Scheme Macros for Common Lisp

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Dorai Sitaram

mbe.lsp defines for Common Lisp the macro definers define-syntax, let-syntax, and letrec-syntax, as described in the Scheme report R5RS [3].

These macro definers, also called macro by example (MBE), use simple patterns, including ellipsis, to specify how a macro should be expanded. They were propounded by Eugene Kohlbecker [12] in the mid-1980s and became part of the Scheme standard in 1991.

MBE contrast dramatically with Common Lisp's defmacro and macrolet, which require the user to program expansions using extensive list destructuring and restructuring, often involving several nestings of backquotes, quotes, unquotes and spliced unquotes.

For example, a let macro could be defined using MBE as follows (we will use my-let in order not to clash with the standard let):

(define-syntax my-let
  (syntax-rules ()
    ((my-let ((x v) ***) e ***)
     ((lambda (x ***) e ***) v ***))))

The *** indicates an ellipsis. Thus, the input pattern ((x v) ***) matches a list, each of whose elements match (x v). When expanding, the output pattern (x ***) represents a list containing all the x's in the same order that they matched the x's in the input pattern.1

Using defmacro, the definition would be:

(defmacro my-let (xvxv &rest ee)
  `((lambda ,(mapcar #'car xvxv)
    ,@(mapcar #'cadr xvxv)))

1  define-syntax

Global MBE macros are defined using the form define-syntax. Its first subexpression is the name of the macro to be defined, and its second subexpression is the syntax-rules governing that macro's expansion.

The first subexpression of syntax-rules is a list of auxiliary keywords pertaining to the macro. The remaining subexpressions of syntax-rules are the macro expansion clauses. Each clause consists of an in-pattern and an out-pattern. If the macro call matches an in-pattern, it expands to the corresponding out-pattern. The clauses are tried in sequence: a macro call expands based on the first in-pattern that it matches.

Here is an example of a disjunction form my-or (same as CL or):

(define-syntax my-or
  (syntax-rules ()
    ((my-or) nil)
    ((my-or arg1) arg1)
    ((my-or arg1 arg2) (let ((temp arg1))
                         (if temp temp arg2)))
    ((my-or arg1 arg2 arg3 ***) (my-or (my-or arg1 arg2) arg3 ***))))

1.1  Hygiene

There is one problem with the definition of my-or above. If you have a global variable temp bound to t, then the following expression

(my-or nil temp)

does not give the expected result (t). This is because

(my-or nil temp)

expands to

(let ((temp nil))
  (if temp temp temp))

which evaluates to nil. The temporary lexical variable temp introduced in the macro expansion shadows (or captures) the global temp and therefore causes an erroneous result.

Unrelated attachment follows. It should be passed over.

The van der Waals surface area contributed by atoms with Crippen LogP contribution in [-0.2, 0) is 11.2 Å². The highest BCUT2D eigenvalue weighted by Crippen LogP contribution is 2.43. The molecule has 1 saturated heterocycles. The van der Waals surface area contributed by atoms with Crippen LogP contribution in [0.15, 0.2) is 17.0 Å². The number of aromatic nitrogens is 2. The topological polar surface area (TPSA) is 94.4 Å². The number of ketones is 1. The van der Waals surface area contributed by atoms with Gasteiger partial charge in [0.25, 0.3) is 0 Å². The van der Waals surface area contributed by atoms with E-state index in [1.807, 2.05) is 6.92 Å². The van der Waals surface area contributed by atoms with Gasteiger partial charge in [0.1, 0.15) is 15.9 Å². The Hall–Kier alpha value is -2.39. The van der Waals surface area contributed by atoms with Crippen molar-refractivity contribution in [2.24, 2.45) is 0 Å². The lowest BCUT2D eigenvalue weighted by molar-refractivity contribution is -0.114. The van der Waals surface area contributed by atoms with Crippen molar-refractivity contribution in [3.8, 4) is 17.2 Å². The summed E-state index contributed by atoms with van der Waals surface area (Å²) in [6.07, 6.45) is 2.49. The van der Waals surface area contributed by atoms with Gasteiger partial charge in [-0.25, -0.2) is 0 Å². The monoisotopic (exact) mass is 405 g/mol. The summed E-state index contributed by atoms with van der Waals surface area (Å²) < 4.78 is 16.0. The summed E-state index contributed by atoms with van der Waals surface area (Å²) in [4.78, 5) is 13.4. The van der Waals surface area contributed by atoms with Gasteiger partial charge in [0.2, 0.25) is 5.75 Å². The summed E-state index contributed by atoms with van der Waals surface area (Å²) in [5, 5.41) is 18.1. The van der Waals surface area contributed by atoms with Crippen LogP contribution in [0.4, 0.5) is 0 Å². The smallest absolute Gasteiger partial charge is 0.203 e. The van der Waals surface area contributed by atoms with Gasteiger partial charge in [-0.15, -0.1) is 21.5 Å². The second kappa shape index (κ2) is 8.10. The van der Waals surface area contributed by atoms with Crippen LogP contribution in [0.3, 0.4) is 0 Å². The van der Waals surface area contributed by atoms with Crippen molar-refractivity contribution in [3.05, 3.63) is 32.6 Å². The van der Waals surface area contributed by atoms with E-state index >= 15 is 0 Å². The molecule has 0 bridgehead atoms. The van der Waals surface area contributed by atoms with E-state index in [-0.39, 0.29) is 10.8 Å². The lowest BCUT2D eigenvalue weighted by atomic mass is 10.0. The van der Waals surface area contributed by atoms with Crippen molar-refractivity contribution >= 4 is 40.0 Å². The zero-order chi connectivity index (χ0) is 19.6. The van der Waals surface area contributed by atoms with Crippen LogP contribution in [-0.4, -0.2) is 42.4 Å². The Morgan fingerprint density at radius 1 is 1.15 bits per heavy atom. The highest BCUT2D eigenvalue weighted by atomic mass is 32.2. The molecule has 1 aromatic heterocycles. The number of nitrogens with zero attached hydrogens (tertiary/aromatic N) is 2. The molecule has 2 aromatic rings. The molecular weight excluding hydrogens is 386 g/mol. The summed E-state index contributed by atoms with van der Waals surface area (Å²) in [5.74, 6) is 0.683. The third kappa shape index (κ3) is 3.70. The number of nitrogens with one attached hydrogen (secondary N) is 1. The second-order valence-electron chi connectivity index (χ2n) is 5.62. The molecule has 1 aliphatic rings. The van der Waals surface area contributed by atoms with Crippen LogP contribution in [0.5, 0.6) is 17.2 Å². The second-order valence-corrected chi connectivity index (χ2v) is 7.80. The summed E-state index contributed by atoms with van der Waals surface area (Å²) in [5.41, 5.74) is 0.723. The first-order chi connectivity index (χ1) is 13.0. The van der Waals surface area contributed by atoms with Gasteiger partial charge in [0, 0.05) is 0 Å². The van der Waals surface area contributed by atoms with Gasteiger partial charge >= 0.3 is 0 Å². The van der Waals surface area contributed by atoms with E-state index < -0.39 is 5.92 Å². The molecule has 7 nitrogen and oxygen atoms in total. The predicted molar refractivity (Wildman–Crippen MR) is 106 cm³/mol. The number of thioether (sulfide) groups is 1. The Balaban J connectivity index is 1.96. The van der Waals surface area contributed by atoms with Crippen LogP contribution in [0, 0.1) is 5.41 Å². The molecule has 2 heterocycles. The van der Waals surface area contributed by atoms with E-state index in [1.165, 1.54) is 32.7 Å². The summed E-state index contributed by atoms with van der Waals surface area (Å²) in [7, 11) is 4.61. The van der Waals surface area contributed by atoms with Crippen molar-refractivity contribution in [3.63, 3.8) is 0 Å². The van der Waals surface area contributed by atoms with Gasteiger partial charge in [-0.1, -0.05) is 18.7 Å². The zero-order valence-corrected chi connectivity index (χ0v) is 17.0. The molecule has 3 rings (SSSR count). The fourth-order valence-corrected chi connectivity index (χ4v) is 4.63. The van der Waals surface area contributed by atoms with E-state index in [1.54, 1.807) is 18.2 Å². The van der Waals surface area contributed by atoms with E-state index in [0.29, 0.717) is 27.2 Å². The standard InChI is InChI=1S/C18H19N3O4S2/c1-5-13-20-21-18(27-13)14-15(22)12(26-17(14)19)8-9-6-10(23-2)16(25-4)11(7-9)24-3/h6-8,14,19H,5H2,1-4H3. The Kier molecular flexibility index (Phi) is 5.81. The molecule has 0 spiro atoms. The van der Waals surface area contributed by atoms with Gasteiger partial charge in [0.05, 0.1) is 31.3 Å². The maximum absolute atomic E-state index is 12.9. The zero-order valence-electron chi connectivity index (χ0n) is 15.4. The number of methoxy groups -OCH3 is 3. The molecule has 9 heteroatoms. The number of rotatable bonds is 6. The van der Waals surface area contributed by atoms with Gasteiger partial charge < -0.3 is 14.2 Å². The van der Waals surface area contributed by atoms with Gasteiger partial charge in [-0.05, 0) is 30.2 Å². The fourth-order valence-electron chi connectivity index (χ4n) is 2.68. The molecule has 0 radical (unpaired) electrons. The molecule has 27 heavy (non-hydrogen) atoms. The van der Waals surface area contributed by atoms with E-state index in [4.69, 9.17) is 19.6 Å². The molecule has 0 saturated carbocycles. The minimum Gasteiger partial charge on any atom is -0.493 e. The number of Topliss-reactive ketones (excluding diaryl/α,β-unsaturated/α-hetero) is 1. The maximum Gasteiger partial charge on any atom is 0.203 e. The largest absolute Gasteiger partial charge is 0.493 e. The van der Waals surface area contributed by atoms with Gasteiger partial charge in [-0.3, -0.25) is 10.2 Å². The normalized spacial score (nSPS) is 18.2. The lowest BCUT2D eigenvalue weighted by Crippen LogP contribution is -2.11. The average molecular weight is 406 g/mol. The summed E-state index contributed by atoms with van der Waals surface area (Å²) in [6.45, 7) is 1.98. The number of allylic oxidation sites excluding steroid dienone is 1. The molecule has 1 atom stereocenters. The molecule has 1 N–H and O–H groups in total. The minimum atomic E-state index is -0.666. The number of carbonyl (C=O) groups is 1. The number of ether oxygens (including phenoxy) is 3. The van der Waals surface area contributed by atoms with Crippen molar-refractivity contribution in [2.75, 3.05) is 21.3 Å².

The Scheme report requires that the macro definers be hygienic, i.e., that they automatically avoid these lexical captures. This Common Lisp implementation does not provide hygiene. There are two ways out:

1. Use unusual names for any lexical variables you introduce in the expansion pattern, e.g.,

((my-or arg1 arg2) (let ((__#temp#__ arg1))
                     (if __#temp#__ __#temp#__ arg2)))

and then hope that nobody ever uses __#temp#__.

2. A better alternative is to use a generated symbol that is guaranteed not to clash with anything Lisp or you can come up with before or after. To introduce this gensym, mbe.lsp provides a with-wrapper for the expansion pattern. E.g.,

((my-or arg1 arg2) (with ((temp (gensym)))
                     (let ((temp arg1))
                       (if temp temp arg2))))

Here, the temp identifier used in the expansion pattern will be a gensym, and not the symbol literally named temp.

2  let-syntax and letrec-syntax

define-syntax defines globally visible macros. For local macros (cf. Common Lisp's macrolet), use let-syntax or letrec-syntax. Example:

(let-syntax ((either (syntax-rules ()
                       ((either x y) (with ((tmp (gensym)))
                                       (let ((tmp x))
                                         (if tmp tmp y)))))))
  (either "this" "that"))

The either macro is local to the let-syntax body, and will not be visible outside.

The Scheme report distinguishes between let-syntax and letrec-syntax the same way that Common Lisp distinguishes between flet and labels. However, this distinction is not well preserved in mbe.lsp because these forms are defined using macrolet, and macrolet doesn't have the same scoping style.

3  References


Eugene E. Kohlbecker, Jr., Daniel P. Friedman, Matthias Felleisen, and Bruce Duba, ``Hygienic Macro Expansion'', in Proc. 1986 ACM Conf. on Lisp and Functional Programming, pp. 151-161.


Eugene E. Kohlbecker, Jr., Syntactic Extensions in the Programming Language Lisp, PhD thesis, Indiana Univ., 1986.


Revised (5) Report on the Algorithmic Language Scheme (``R5RS''), eds. Richard Kelsey, William Clinger, and Jonathan Rees, 1998.

1 The ellipsis is represented by `...' in Scheme. This Common Lisp implementation uses `***' instead, since `...' is disallowed by Common Lisp's identifier conventions.

Last modified: Mon, Feb 25, 2002, 4:02 pm US/Eastern
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